Ford (another member of the Barleyshakes). December
saw us starting to put it all together and we had a ball! Two flutes
jostling and flying on the Blacktown Jig and the deep earthy
hum of the cello, and some sweet four-part vocals.
And then... John got a job. The earth shifted on its access and
the stars were jolted from their orbits as the demands of getting
up at the same time every morning for the first time since 2003
were felt. Bill Hauritz, the organiser of the Woodford Folk Festival
was in need of an assistant and John was in need of some money and
so these two facts had their happy co-incidence in December. Fortunately,
John and Bill are old friends and so it all went well. The routine
was welcome, the work was interesting and Nic was at last left alone
to get on with her painting.
In amongst all of this, there was the reformation of John's old
trio, One Step Forward. Maree Robertson and Ann Bermingham
sang with John up until 1997 in Brisbane and at some of the major
festivals around Australia and we thought it was time to get back
together, also for the Woodford Festival. Around these rehearsals,
John was writing a debate, put a short article on English floor-spots
into one of the Aussie folk mags (a copy of which you can read here),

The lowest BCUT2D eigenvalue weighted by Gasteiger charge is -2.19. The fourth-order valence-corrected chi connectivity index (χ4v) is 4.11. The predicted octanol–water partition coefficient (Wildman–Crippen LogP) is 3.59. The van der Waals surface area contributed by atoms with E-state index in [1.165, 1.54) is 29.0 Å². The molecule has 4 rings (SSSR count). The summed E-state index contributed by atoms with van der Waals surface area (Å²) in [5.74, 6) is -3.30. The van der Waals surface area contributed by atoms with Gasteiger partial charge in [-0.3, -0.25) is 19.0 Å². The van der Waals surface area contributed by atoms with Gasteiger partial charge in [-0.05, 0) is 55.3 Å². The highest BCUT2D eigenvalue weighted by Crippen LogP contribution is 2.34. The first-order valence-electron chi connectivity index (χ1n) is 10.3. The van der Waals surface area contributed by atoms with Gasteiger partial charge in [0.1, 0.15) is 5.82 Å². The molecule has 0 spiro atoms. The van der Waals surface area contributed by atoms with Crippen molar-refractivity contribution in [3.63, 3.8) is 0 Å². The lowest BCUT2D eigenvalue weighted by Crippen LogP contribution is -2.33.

and started preparing for the annual resumption of the breakfast
show with Martin Pearson.
5. And On To Woodford
You're probably wondering by now if all the work was worth it.
Absolutely! The Woodford
Folk Festival was once again an amazing musical and personal
experience of discovery, growth and song. It's hard to overstate
what a significant event this is. (At one of his gigs this year,
James Keelaghan said that
he considered it "the best festival in the world").
Apart from 2003-4 when we were in the UK, we've made it to every
Woodford but this year was one of our busiest. Cloudstreet played
5 gigs including a spot in the Childrens' Festival, Nic joined with
the Voices for two of their five Voice Gym sessions, we sang in
both the opening ceremony (Time
is a Tempest)
and the Fire Event on the night of January 1st. John also played
with One Step Forward, 7 breakfast shows with Martin (including
an opportunity to sing with Peter Garrett from Midnight Oil
- now a member of the Australian parliament), and even found time
to lead his team to a magnificent victory in the Great Debate (if
you're a sucker for detail, you can read his speech here).
A highlight during the festival was the chance for the four-piece
cloudstreet to play at the tribute concert for June Nichols,
a dear friend and a true stalwart of the Brisbane folk scene for
many years. We were joined in the performance of Dance
Up The Sun by four members of the Ragged Band Morris.
We finished the festival tired but happy.
6. And Now...
We're resting up after the craziness that was the festival, we've
eaten our way through a tray of mangoes, and in 10 days time, we're
off to New Zealand. Time to recharge the batteries, wash all the
clothes and catch up on a bit of work around the house.
We'll stay in touch as the journey continues.
With love from the road,
Nicole and John
PS. Here's the view from the desk at home - the office
job was never like this!
(With thanks to Mary Brettel for the Duck and
Shovel photos of One Step Forward and the June